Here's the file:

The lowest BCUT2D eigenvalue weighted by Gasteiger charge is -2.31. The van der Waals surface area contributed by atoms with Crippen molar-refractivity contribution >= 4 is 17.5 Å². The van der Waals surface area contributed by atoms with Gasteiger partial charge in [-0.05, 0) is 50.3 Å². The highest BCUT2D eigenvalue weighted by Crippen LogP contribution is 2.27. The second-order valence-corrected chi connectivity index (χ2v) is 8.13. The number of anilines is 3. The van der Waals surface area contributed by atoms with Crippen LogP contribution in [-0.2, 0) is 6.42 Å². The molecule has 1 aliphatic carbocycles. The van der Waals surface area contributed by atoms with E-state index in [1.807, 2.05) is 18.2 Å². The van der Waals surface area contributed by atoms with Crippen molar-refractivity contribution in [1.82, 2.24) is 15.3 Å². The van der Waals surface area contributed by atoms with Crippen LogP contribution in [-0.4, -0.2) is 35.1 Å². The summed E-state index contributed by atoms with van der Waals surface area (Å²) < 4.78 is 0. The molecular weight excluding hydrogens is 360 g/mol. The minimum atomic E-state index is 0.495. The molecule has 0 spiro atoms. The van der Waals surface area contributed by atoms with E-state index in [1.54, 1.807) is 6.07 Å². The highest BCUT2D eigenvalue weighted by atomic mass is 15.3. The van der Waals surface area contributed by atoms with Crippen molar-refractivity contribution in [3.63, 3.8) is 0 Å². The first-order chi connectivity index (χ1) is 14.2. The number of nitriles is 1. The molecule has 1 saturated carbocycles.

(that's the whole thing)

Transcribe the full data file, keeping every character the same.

The lowest BCUT2D eigenvalue weighted by Gasteiger charge is -2.31. The van der Waals surface area contributed by atoms with Crippen molar-refractivity contribution >= 4 is 17.5 Å². The van der Waals surface area contributed by atoms with Gasteiger partial charge in [-0.05, 0) is 50.3 Å². The highest BCUT2D eigenvalue weighted by Crippen LogP contribution is 2.27. The second-order valence-corrected chi connectivity index (χ2v) is 8.13. The number of anilines is 3. The van der Waals surface area contributed by atoms with Crippen LogP contribution in [-0.2, 0) is 6.42 Å². The molecule has 1 aliphatic carbocycles. The van der Waals surface area contributed by atoms with E-state index in [1.807, 2.05) is 18.2 Å². The van der Waals surface area contributed by atoms with Crippen molar-refractivity contribution in [1.82, 2.24) is 15.3 Å². The van der Waals surface area contributed by atoms with Crippen LogP contribution in [-0.4, -0.2) is 35.1 Å². The summed E-state index contributed by atoms with van der Waals surface area (Å²) < 4.78 is 0. The molecular weight excluding hydrogens is 360 g/mol. The minimum atomic E-state index is 0.495. The molecule has 0 spiro atoms. The van der Waals surface area contributed by atoms with E-state index in [1.54, 1.807) is 6.07 Å². The highest BCUT2D eigenvalue weighted by atomic mass is 15.3. The van der Waals surface area contributed by atoms with Crippen molar-refractivity contribution in [3.63, 3.8) is 0 Å². The first-order chi connectivity index (χ1) is 14.2. The number of nitriles is 1. The molecule has 1 saturated carbocycles.